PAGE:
The recent introduction of drop-off levies at various airports throughout the UK has met with complaints from much of the travelling public.
This week, however, the introduction at Belfast International Airport of a £1 toll for those dropping off or picking up friends or relatives has provoked an accusation by Democratic Unionist Assembly Member, Jonathan Bell, that the charge may in fact be of dubious legality.
His case rests on the grounds of possible discrimination against the elderly, disabled and families with young children who are less able to stick to the 10-minute limit allowed in the new zone. Anyone staying longer than the ten minutes allowed by the levy runs the risk of being clamped and having to pay an £80 fee to have their vehicle released.
Mr Bell said that there could be great risks involved if people started dropping off outside the zone to avoid paying the fee. A public representative has said that he intends writing to the Equality Commission and the Children’s Commission. The airport cites security issues following the Glasgow bombing three years ago as the main driver for the new provisions. It is expected that a staggering £2 million a year will be raised in revenue from the charge, equivalent to one third of the airport’s profits last year.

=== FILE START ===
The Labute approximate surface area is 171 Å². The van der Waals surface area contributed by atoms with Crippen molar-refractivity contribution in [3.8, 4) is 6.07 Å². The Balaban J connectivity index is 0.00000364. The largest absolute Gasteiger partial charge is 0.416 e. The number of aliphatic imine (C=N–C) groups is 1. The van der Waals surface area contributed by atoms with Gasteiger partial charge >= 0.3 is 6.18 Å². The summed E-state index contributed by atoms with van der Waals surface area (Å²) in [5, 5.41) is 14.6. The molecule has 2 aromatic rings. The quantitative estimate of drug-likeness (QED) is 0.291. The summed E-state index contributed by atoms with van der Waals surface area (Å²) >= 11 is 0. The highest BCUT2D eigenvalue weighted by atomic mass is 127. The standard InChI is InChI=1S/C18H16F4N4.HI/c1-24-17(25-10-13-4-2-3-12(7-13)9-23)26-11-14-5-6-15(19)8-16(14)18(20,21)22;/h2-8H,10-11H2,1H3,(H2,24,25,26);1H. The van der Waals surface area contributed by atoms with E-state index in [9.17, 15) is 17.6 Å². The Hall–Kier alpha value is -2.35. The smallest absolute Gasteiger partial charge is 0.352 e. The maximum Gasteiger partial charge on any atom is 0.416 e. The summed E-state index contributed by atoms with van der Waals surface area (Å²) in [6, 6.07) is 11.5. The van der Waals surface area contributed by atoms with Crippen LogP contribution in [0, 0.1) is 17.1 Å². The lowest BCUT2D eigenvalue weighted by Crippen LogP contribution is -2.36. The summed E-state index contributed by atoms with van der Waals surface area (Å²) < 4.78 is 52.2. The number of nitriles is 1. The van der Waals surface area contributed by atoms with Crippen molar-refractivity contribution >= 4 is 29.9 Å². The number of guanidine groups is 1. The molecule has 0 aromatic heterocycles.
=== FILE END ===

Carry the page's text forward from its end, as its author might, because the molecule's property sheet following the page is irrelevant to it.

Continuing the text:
It transpires, however, that for cash-strapped travellers there is a way round the fee. The Consumer Council has announced that there is a 10-minute grace period in the long-stay car park and has urged motorists to take advantage of this, criticising the airport authorities for not having brought this into the public domain earlier.